in the chapter on nature and grace).
Fr. Laurent Cleenwerke observes "The Orthodox Church does not reject "predestination" which is a Biblical concept, found for example in Romans 8:29-30: "For those whom he foreknew he also predestined to be conformed to the image of his Son, in order that he might be the first-born among many brethren. And those whom he predestined he also called; and those whom he called he also justified; and those whom he justified he also glorified." What the Orthodox tradition has historically rejected is the Calvinist view of predestination, which is that in the distant past, God made a decree that would predestine some to be saved and others to be lost, without reference to the person's being or actions but simply by sovereign choice. Calvinists then disagree on the order of the decrees, which shows that this anthropomorphic view is not satisfactory. The Orthodox view would be that there is a foreordained destiny based on one's eternal state of being, and God foreknows everyone completely, according to 1 Co 13:12. In this sense, there is predestination to a glorious destiny for those whom God foreknows." http://www.orthodoxanswers.org/answer/628/
There is with respect to God's unknowable (in the Eastern tradition) essence no "pre-" understood "literally" unless God in His essence is a temporal being (as in Process Theism, Open Theism, etc.); classically understood "pre-"/"fore-"/"before" language actually stands for God's eternity, which likewise should not be reduced as a philosophical datum as in philosophical debates between A and B theories of time and the like, but as what is Uncreated and, from our perspective, beyond understanding). God's knowledge of us, His plans for us, His purpose for us, is both before and after the ages of ages as understood from our vantage point, but neither "before" or "after" as to the essence of God as He is in Himself "before all time [note: an oxymoron if taken literally!] and into all the ages, amen" (Jude 26: πρὸ πάντος τοῦ αἰῶνος καὶ νῦν καὶ εἰς πάντας τοὺς αἰῶνας, ἀμήν). This is the meaning of the pro- prefixed [English "pre-" or "fore-") words in the Greek NT, not that God exists temporally "in a time frame" (to the contrary, as St. Athanasius so brilliantly pointed out contra the Arians, Christ is said to have created all times in the book of Hebrews). Scriptural usages of terminology like "before"/"pre-"/"fore-" when used of God refer to eternity, not time. In the Bible predestination is never to election, but to the circumstances of election. The biblical term "predestined" literally means before-horizon, as in Christ going before to prepare a place (a "horizon") or those who endure.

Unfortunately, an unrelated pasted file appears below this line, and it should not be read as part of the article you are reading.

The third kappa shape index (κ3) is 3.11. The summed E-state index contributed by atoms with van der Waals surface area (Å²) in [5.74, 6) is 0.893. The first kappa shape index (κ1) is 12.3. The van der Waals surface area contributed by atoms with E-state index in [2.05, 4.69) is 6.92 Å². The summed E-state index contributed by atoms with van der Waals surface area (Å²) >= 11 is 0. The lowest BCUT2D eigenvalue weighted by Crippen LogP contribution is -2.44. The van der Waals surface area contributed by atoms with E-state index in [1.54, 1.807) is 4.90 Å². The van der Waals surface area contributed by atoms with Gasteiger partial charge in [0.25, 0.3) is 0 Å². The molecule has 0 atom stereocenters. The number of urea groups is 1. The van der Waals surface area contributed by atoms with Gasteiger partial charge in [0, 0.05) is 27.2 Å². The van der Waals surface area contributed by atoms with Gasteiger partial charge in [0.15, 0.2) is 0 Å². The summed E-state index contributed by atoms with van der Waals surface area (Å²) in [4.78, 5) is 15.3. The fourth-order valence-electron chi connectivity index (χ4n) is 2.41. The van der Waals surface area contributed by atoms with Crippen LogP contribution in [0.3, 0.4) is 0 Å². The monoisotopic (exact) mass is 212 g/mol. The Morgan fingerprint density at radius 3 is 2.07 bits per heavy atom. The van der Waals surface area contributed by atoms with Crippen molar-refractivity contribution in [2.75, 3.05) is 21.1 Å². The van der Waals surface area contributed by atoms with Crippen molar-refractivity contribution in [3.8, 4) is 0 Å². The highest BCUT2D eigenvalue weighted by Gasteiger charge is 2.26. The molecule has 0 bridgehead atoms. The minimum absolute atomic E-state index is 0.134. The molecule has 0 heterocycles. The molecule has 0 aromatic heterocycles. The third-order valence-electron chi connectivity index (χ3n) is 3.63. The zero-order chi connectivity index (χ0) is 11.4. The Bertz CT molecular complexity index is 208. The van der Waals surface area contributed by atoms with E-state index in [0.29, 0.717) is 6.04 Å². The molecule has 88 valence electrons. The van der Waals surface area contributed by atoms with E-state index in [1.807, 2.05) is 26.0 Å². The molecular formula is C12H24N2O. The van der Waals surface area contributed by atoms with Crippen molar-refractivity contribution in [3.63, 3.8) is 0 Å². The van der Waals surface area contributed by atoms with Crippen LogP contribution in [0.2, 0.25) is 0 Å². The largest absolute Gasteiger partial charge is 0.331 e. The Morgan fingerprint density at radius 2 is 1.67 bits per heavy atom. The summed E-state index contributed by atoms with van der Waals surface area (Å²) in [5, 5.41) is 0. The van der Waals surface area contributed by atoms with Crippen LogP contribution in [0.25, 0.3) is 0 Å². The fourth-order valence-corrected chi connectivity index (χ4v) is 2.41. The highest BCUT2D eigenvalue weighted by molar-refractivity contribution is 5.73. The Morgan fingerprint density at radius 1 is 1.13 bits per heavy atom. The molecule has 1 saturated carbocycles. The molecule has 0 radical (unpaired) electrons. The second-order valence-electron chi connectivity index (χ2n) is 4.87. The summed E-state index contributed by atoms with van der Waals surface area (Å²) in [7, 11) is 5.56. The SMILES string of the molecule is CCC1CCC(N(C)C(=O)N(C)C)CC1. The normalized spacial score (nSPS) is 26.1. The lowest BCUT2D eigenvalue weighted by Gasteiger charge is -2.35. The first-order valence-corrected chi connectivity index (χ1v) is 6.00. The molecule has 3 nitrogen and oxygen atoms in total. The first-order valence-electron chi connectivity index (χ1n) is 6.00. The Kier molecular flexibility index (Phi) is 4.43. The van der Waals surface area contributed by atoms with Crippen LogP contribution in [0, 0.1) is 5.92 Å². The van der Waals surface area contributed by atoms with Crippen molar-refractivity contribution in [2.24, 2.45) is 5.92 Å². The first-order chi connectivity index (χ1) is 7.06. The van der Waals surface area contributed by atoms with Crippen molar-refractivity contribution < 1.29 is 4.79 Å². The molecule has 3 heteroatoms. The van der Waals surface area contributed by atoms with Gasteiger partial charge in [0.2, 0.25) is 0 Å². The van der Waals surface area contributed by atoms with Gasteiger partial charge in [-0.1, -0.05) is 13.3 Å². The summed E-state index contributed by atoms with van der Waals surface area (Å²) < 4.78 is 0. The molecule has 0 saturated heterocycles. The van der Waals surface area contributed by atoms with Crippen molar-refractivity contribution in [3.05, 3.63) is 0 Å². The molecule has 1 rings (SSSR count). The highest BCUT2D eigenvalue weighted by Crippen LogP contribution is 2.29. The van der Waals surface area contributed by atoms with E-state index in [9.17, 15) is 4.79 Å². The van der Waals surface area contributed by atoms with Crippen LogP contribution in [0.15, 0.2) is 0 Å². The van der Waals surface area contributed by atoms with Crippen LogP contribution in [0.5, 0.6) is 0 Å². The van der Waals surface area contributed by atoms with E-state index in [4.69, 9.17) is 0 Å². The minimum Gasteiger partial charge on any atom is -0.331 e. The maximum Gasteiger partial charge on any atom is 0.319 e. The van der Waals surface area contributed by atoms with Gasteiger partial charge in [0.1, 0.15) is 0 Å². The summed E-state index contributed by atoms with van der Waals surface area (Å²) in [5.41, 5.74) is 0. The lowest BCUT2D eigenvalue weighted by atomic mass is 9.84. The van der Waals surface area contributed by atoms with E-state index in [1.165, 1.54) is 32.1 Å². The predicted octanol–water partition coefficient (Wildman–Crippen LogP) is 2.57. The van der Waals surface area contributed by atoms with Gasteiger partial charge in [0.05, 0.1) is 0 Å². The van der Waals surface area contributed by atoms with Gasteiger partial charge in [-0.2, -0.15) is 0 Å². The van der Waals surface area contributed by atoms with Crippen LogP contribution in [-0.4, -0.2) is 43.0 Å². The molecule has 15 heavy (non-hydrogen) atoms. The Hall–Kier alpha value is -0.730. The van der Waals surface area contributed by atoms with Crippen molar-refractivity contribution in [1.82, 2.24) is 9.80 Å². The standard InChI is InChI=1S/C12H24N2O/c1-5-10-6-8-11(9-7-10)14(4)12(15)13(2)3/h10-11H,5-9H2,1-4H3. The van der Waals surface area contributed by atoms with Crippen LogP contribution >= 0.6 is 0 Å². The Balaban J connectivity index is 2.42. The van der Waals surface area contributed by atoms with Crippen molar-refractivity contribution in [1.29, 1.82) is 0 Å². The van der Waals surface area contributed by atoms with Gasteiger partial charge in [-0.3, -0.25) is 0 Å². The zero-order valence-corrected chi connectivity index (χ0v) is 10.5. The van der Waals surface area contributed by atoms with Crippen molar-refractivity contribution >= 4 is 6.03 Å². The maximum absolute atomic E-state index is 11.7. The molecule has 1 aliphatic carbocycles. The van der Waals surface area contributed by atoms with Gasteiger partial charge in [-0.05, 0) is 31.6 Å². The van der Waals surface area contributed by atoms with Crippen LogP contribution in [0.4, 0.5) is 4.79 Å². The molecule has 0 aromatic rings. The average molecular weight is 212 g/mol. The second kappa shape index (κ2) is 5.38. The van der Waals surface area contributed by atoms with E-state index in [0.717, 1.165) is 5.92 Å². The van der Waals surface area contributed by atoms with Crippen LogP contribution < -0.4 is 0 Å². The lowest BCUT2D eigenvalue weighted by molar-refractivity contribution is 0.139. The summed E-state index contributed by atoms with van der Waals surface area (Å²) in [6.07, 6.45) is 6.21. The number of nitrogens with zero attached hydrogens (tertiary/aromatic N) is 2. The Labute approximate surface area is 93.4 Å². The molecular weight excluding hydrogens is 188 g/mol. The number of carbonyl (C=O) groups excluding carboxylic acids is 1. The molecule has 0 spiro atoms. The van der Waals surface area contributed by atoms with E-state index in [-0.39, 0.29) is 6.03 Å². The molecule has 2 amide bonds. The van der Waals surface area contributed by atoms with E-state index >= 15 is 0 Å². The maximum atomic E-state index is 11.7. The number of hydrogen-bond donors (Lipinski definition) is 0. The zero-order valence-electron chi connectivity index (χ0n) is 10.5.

The NT frequently affirms that Christ brings us true freedom (cf. "Freedom" in Colin Brown, ed., DNTT
, vol 1). *Divinized free will* (2 Pt 1:4) is neither Pelagian nor Semi-Pelagian free will, but Christified free will: the freedom of Christ in us. Free will per se cannot be in contradiction to election or foreordination because Christ, who is called the Elect, laid His life down freely: "...I lay down My life so that I may take it again. No one has taken it away from Me, but I lay it down on My own initiative. I have authority to lay it down, and I have authority to take it up again" (John 10:17-18).
Christ's crucifixion was foreknown, prophecied, foreordained, and freely chosen. One cannot insist these categories are "systematically incompatible" without sacrificing Christ's freedom, or the Father's omniscience or His will for the Son to drink from the bitter cup spoken of in the garden of Gethsemane. The union with Christ spoken of so often in scripture and the fathers is Christ in us and we abiding in Christ apart from whom we can do nothing. As the creeds affirm, Christ is not the dichotomy of God "versus" man (as in Docetism and Gnosticism); he is the unity of God and man. "In Christ" the work of man is united to the work of God. Freedom in Christ (a major biblical theme) is an attribute of the the bondslave of Jesus Christ (doulos Iesou Christou/Rom 1:1 etc); these are not contradictions or "systematic chess pieces to be alternately maximized/minimized/opposed; they are complimentary truths which learn from scripture but which we cannot fully fathom, just as God and man in Christ are not to tested on the bar of human reasoning as the heretics attempted to do, but accepted as what God has revealed, and as experienced by the God-bearing fathers. Freedom in Christ, for example, is realized in "self control" (enkrateia/Gal 5:22), which far from being autonomous control is described by Paul with no sense of contradition as a karpos tou pneumatou -a fruit of God the Holy Spirit; it is not in dialectic or opposition with God's will or act in the sense of producing a false dichotomy between determinism (as the Gnostics held) and indeterminism (as certain pagans and the Pelagians held), but theosis -union with the divine and with deified humanity (2 Pt 1:4), as all the Greek fathers held, that is to say abiding "in Christ."